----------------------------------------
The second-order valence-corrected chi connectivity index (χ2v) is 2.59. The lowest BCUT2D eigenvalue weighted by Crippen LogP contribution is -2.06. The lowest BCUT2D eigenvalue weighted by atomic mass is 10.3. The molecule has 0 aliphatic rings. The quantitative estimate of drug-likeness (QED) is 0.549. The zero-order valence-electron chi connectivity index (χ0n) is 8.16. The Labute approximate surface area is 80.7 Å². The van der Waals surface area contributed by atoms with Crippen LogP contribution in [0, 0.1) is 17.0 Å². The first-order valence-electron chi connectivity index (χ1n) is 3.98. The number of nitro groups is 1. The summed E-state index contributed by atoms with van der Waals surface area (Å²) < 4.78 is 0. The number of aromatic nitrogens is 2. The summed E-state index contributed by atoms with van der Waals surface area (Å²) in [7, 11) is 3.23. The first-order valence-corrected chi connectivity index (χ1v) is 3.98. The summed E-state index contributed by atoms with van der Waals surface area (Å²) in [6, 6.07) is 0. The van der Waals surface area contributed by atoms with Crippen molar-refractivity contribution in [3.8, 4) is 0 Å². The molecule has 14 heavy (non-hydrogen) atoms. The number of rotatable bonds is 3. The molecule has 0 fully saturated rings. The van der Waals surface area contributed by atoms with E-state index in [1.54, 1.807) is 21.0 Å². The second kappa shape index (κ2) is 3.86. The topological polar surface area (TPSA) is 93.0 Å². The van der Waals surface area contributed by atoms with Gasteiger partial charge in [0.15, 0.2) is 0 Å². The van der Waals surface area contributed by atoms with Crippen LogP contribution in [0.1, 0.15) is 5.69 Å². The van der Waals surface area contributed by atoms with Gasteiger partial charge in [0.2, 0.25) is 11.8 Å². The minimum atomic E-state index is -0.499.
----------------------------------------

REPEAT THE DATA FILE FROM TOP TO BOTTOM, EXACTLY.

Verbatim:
The second-order valence-corrected chi connectivity index (χ2v) is 2.59. The lowest BCUT2D eigenvalue weighted by Crippen LogP contribution is -2.06. The lowest BCUT2D eigenvalue weighted by atomic mass is 10.3. The molecule has 0 aliphatic rings. The quantitative estimate of drug-likeness (QED) is 0.549. The zero-order valence-electron chi connectivity index (χ0n) is 8.16. The Labute approximate surface area is 80.7 Å². The van der Waals surface area contributed by atoms with Crippen LogP contribution in [0, 0.1) is 17.0 Å². The first-order valence-electron chi connectivity index (χ1n) is 3.98. The number of nitro groups is 1. The summed E-state index contributed by atoms with van der Waals surface area (Å²) < 4.78 is 0. The number of aromatic nitrogens is 2. The summed E-state index contributed by atoms with van der Waals surface area (Å²) in [7, 11) is 3.23. The first-order valence-corrected chi connectivity index (χ1v) is 3.98. The summed E-state index contributed by atoms with van der Waals surface area (Å²) in [6, 6.07) is 0. The van der Waals surface area contributed by atoms with Crippen molar-refractivity contribution in [3.8, 4) is 0 Å². The molecule has 14 heavy (non-hydrogen) atoms. The number of rotatable bonds is 3. The molecule has 0 fully saturated rings. The van der Waals surface area contributed by atoms with E-state index in [1.54, 1.807) is 21.0 Å². The second kappa shape index (κ2) is 3.86. The topological polar surface area (TPSA) is 93.0 Å². The van der Waals surface area contributed by atoms with Gasteiger partial charge in [0.15, 0.2) is 0 Å². The van der Waals surface area contributed by atoms with Crippen LogP contribution in [0.1, 0.15) is 5.69 Å². The van der Waals surface area contributed by atoms with Gasteiger partial charge in [0.2, 0.25) is 11.8 Å². The minimum atomic E-state index is -0.499.